Date on Honors Thesis

Fall 12-2023


Communication Disorders

Examining Committee Member

Becky Jones, Advisor

Examining Committee Member

Alison Brown, Committee Member

Examining Committee Member

Kelly Vaughan, Committee Member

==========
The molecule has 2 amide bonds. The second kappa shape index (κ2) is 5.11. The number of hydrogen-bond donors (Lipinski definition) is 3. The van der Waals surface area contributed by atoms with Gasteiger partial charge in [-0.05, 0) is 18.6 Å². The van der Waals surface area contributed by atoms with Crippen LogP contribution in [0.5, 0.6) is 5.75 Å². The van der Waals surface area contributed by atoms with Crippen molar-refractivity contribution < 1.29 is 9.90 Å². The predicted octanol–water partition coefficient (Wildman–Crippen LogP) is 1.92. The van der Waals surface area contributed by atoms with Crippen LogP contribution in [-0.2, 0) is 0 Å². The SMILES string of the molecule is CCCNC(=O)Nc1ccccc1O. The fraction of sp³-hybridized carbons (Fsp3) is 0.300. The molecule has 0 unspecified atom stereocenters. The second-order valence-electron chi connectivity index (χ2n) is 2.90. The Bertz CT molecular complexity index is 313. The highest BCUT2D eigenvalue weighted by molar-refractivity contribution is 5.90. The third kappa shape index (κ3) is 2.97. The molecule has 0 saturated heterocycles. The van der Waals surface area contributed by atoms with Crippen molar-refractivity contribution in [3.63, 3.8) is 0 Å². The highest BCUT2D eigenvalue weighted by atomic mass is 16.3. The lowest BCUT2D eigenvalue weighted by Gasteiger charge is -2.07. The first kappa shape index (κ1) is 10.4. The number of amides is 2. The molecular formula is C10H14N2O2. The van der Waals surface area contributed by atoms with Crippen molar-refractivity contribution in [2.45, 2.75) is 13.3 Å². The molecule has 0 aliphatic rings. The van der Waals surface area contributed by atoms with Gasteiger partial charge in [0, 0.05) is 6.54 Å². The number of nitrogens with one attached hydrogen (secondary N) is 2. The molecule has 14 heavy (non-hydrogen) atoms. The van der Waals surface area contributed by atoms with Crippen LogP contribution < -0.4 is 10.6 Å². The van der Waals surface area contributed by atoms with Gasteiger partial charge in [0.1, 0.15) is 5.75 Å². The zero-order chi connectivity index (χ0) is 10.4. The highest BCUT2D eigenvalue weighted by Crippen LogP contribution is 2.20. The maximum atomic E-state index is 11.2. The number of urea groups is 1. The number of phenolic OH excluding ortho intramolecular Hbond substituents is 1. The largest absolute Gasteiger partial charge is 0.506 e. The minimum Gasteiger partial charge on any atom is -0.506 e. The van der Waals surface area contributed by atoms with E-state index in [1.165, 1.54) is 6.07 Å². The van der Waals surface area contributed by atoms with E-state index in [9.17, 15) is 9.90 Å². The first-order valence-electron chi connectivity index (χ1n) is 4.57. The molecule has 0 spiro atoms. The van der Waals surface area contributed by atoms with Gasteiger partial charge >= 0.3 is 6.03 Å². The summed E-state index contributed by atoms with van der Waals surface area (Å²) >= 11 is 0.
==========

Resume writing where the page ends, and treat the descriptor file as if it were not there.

The purpose of this thesis was to determine the progressive roles of speech-language pathologists (SLP) in performing feeding and swallowing interventions in preterm infants in the neonatal intensive care unit (NICU) and evaluate the education SLPs receive regarding this topic, as well as how this can affect their work in the NICU and what changes in curriculum and experience should be made for SLPs to best serve this fragile population. SLPs have not always been the primary providers in this field, so it is crucial to understand these established roles and how they have changed and will continue to change. As these roles have grown, it has become increasingly important to understand the educational needs of SLPs for these roles and to determine if the education and experiences provided to students aligns with these roles. This research was conducted by completing a literature review related to the evolving roles in the treatment of dysphagia in preterm infants. This included a study of the diagnoses related to feeding and swallowing found in premature infants in the NICU as well as the proper interventions to put into place. The extensive qualifications required of SLPs in the NICU were discussed along with their specific aspects, which included the extent of the educational background on dysphagia and the potential for field experience for ongoing education. Inter-collaborative care across disciplines, including occupational therapists, physical therapists, and nurses, is a crucial part of the success of feeding and swallowing in preterm infants. The cooperation of these disciplines and their overlapping skills were explored as well. Among the most significant points established were the understanding of how the roles of SLPs in the NICU have evolved, the need for shifting educational requirements to align with these changes, the importance of family-centered care in this setting, and the necessity of collaborating with various other healthcare professionals in order to provide the best care and result in the best outcomes.